Novelist Joseph Kanon, whose specialty is taut postwar espionage thrillers, laughs at an inevitable question: “What kind of spy do you think you would have made?”
“A bad one,” Kanon says, between bites of croissant at a Manhattan cafe near the New York Public Library, the Fifth Avenue landmark where he writes all his books. “You could read it in my face in two seconds. Which is why nobody ever tried to recruit me.”
Kanon, 73, may never have been a CIA spook (honest!), but this former publishing executive knows his way around a good story, such as the one he tells in his new novel, The Accomplice (Atria, Nov. 5), a twisty page-turner about Nazi hunters.
“One of the things about fiction is that you can make it up,” Kanon says dryly.
Imagination is just a part of the equation for Kanon, whose bestsellers include The Good German (which became a 2006 movie starring George Clooney and Cate Blanchett) and Defectors, the story of a slippery American agent who defects to the Soviet Union. Kanon steeps himself in historical research (“you just read everything you can get your hands on”)and prowls the atmospheric cities (from Istanbul to Berlin to Moscow) where his books are set. Location scouting, he calls it.
His latest novel took him to Buenos Aires, the Argentine capital notorious for harboring escaped Nazi war criminals. The Accomplice, Kanon’s ninth book, begins in Hamburg, Germany, in 1962. Dying Nazi hunter Max Weill enlists his nephew, a CIA deskman, to track down Otto Schramm, a Nazi doctor who performed horrific experiments on children at Auschwitz.
Weill has personal motives: Schramm (a fictional character who works at Auschwitz under the monstrous Josef Mengele) was the officer who sent Max’s young son to the gas chamber. And he forced Weill, a Jewish physician, to help with the Nazis’ appalling experiments.
“I think one of the more fascinating parts of the Nazi operation is how they enlisted the complicity of their victims in these crimes,” says Kanon. “To me, the really interesting question is, how do you render justice for crimes so vast?”
He had been to Auschwitz (“horrifying” and “very moving”) and was struck by the “special horror” of doctors who justified their evil experiments on children because they were “going to die anyway.”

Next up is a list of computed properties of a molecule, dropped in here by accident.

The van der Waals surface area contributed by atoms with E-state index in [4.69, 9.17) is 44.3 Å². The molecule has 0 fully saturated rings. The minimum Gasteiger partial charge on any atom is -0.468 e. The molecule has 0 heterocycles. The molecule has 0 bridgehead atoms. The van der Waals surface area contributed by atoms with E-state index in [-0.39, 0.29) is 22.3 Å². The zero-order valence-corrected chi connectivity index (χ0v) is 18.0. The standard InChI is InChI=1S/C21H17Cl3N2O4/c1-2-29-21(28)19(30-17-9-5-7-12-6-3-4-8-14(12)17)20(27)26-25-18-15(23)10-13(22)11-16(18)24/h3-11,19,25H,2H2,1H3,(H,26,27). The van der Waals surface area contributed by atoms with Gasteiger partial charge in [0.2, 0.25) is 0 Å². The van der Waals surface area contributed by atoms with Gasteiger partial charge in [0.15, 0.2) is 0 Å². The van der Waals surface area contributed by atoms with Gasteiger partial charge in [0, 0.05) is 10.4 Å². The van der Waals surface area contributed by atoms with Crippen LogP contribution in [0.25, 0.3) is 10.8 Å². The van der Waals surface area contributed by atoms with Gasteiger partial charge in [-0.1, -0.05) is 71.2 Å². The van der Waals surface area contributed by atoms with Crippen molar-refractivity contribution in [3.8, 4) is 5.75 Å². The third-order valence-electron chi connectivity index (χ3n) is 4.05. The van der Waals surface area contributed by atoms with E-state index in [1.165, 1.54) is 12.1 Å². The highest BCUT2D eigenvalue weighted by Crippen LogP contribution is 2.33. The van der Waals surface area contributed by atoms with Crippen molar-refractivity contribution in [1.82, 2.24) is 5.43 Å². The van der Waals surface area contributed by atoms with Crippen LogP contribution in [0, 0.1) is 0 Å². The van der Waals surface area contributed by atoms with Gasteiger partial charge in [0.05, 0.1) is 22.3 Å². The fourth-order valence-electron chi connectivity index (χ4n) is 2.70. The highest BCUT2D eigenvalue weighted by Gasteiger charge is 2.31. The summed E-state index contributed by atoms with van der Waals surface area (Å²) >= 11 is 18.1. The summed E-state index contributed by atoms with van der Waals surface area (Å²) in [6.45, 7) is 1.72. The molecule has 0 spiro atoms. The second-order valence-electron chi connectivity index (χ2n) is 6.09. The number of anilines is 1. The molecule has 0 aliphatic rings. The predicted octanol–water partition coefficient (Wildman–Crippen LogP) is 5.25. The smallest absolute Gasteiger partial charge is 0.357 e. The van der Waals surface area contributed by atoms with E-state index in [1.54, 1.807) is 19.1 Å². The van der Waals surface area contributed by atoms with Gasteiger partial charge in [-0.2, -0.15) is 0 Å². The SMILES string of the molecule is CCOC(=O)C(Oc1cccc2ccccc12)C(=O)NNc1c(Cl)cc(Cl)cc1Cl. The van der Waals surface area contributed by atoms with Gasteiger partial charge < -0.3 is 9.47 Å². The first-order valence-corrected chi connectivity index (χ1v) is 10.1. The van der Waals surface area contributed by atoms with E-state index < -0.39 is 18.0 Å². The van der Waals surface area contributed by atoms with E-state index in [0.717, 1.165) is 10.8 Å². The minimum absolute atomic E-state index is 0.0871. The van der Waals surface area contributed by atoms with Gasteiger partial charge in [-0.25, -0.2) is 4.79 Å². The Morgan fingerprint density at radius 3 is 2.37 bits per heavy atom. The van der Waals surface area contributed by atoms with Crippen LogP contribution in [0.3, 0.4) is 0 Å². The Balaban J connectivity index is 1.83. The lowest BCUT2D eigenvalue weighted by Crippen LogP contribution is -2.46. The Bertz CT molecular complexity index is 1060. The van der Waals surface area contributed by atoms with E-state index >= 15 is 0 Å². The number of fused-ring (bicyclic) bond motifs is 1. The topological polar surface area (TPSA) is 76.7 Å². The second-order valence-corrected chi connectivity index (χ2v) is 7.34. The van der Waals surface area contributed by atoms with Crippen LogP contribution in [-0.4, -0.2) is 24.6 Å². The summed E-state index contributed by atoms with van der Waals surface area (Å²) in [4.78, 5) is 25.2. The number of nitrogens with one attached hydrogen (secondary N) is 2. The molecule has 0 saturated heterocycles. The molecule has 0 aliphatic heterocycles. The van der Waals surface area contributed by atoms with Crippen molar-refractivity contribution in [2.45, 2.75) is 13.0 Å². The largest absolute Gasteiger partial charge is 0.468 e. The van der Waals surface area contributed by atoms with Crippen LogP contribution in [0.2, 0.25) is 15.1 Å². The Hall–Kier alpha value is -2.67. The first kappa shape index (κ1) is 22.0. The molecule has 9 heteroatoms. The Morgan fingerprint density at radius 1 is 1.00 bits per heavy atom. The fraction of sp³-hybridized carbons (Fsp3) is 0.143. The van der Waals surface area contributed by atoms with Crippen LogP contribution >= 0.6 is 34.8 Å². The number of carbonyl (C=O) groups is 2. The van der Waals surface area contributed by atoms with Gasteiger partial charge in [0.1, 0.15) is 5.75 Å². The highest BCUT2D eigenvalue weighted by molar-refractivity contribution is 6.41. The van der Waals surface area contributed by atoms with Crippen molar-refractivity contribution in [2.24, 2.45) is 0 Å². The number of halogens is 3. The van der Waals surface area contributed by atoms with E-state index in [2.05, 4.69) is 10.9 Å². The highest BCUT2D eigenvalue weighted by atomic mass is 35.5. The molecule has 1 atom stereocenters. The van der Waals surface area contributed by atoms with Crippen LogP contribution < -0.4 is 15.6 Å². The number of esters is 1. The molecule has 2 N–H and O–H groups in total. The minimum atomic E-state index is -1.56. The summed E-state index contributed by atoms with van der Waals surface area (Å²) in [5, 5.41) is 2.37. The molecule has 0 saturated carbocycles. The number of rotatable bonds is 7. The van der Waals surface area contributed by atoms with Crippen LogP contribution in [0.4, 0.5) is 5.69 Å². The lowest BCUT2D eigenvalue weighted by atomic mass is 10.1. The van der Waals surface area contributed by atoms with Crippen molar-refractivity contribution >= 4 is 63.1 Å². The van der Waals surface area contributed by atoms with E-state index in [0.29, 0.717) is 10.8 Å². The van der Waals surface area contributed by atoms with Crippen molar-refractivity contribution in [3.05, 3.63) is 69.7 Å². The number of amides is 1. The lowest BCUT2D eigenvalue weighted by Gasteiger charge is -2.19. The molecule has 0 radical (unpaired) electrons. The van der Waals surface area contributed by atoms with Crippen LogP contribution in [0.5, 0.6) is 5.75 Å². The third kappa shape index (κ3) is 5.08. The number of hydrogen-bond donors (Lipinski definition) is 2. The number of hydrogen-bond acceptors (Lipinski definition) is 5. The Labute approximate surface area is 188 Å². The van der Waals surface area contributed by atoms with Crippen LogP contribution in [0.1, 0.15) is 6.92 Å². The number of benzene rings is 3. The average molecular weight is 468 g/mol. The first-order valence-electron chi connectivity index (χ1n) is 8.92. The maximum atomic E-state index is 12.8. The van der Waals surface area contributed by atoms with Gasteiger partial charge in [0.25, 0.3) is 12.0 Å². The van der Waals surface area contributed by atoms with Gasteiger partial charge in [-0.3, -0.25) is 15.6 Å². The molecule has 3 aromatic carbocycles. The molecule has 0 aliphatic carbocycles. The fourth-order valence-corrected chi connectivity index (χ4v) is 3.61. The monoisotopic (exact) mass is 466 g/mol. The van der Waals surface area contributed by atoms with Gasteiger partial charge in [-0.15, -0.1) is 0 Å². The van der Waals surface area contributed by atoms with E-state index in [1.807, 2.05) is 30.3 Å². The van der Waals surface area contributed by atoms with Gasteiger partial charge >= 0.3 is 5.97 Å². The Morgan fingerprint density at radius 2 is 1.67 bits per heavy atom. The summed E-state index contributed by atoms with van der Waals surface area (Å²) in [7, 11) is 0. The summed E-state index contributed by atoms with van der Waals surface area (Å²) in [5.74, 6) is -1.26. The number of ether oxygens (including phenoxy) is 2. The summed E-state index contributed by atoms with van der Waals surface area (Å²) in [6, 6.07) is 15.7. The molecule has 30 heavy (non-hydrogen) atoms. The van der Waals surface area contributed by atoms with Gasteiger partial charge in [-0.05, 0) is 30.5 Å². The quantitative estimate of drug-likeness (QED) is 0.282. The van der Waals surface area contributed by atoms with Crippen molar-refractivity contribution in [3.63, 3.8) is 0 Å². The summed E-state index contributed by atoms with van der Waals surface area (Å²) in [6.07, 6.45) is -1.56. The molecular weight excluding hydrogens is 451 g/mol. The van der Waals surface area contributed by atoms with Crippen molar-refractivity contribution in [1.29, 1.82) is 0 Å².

After World War II, a number of infamous Nazis—among them Josef Mengele and Adolf Eichmann—fled to Argentina, actively recruited by President Juan Perón.
Kanon wondered, “How did they get to Buenos Aires? Did their neighbors know, did their families know? Did they have a different identity? How were they living?”
In Schramm’s case, he has a daughter in Buenos Aires—Hanna, a beautiful young woman (and obligatory femme fatale) who may hold the key to her father’s whereabouts. Kanon, whose novels traffic heavily in gray areas, does not think the children of Nazis should be held accountable for their parents’ actions. “I think these kids are in a bind,” he says. “It’s one of those conundrums. Noteverything has to have an answer.”
Kanon, who lives in Manhattan and is married to the literary agent Robin Straus, made it to the pinnacle of publishing with top jobs at Houghton Mifflin and Dutton—editing everyone from Muriel Spark to Thomas McGuane—before he caught the novel-writing bug.
On vacation in New Mexico in 1995, he visited Los Alamos, site of the Manhattan Project, and had a “lightbulb” moment: What if a crime (a murder) had been committed amid work on the atomic bomb?
He began writing Los Alamos (1997) in secret,because, he says, “what would be more embarrassing than a publisher who can’t write? I found that I loved doing it, and the rest is kind of a Cinderella story because I wrote the book quickly and it worked and I was able to be a writer.”
All his books since have dealt with the postwar era: McCarthyism, the Cold War, duplicitous spies with motives that keep you guessing until the last page.
With the testing of the atomic bomb, the world “shifted on its axis,” Kanon says, an “extraordinarily significant” event in the same way the Holocaust was a “dividing line.” In other words, catnip for a writer born in 1946.
With The Accomplice in bookstores, Kanon is back at the library, working on a new novel.
“We’re going back to Berlin in the next one. I can’t stay away from Berlin, it’s been a great subject,” he says of the city, which also starred in The Good German and Leaving Berlin.
This time, he’s writing about East Berlin in the 1960s, after the wall goes up.
“You now know more than my publisher knows about this, by the way,” Kanon, the former publisher, says, laughing.
Jocelyn McClurg, the former books editor at USA TODAY, is a freelance writer in New York.